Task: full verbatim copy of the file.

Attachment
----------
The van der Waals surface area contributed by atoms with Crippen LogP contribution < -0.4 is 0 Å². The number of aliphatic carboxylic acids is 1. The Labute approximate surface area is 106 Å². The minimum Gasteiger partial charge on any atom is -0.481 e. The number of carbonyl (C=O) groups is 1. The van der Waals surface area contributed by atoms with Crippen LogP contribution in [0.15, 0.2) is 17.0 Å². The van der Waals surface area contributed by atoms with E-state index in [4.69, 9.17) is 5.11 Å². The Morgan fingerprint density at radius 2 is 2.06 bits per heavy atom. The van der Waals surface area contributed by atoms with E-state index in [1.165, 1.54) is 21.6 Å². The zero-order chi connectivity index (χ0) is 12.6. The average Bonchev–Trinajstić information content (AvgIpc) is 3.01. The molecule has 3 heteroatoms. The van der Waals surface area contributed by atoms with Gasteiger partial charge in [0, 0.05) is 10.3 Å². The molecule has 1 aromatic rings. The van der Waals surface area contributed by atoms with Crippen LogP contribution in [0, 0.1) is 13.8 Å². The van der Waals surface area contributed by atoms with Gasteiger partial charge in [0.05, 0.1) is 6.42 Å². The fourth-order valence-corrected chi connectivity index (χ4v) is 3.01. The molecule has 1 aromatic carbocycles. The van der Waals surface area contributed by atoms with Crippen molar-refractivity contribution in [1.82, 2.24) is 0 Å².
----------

The van der Waals surface area contributed by atoms with Crippen LogP contribution < -0.4 is 0 Å². The number of aliphatic carboxylic acids is 1. The Labute approximate surface area is 106 Å². The minimum Gasteiger partial charge on any atom is -0.481 e. The number of carbonyl (C=O) groups is 1. The van der Waals surface area contributed by atoms with Crippen LogP contribution in [0.15, 0.2) is 17.0 Å². The van der Waals surface area contributed by atoms with E-state index in [4.69, 9.17) is 5.11 Å². The Morgan fingerprint density at radius 2 is 2.06 bits per heavy atom. The van der Waals surface area contributed by atoms with E-state index in [1.165, 1.54) is 21.6 Å². The zero-order chi connectivity index (χ0) is 12.6. The average Bonchev–Trinajstić information content (AvgIpc) is 3.01. The molecule has 3 heteroatoms. The van der Waals surface area contributed by atoms with Gasteiger partial charge in [0, 0.05) is 10.3 Å². The molecule has 1 aromatic rings. The van der Waals surface area contributed by atoms with Crippen LogP contribution in [0, 0.1) is 13.8 Å². The van der Waals surface area contributed by atoms with Gasteiger partial charge in [0.05, 0.1) is 6.42 Å². The fourth-order valence-corrected chi connectivity index (χ4v) is 3.01. The molecule has 1 aromatic carbocycles. The van der Waals surface area contributed by atoms with Crippen molar-refractivity contribution in [1.82, 2.24) is 0 Å².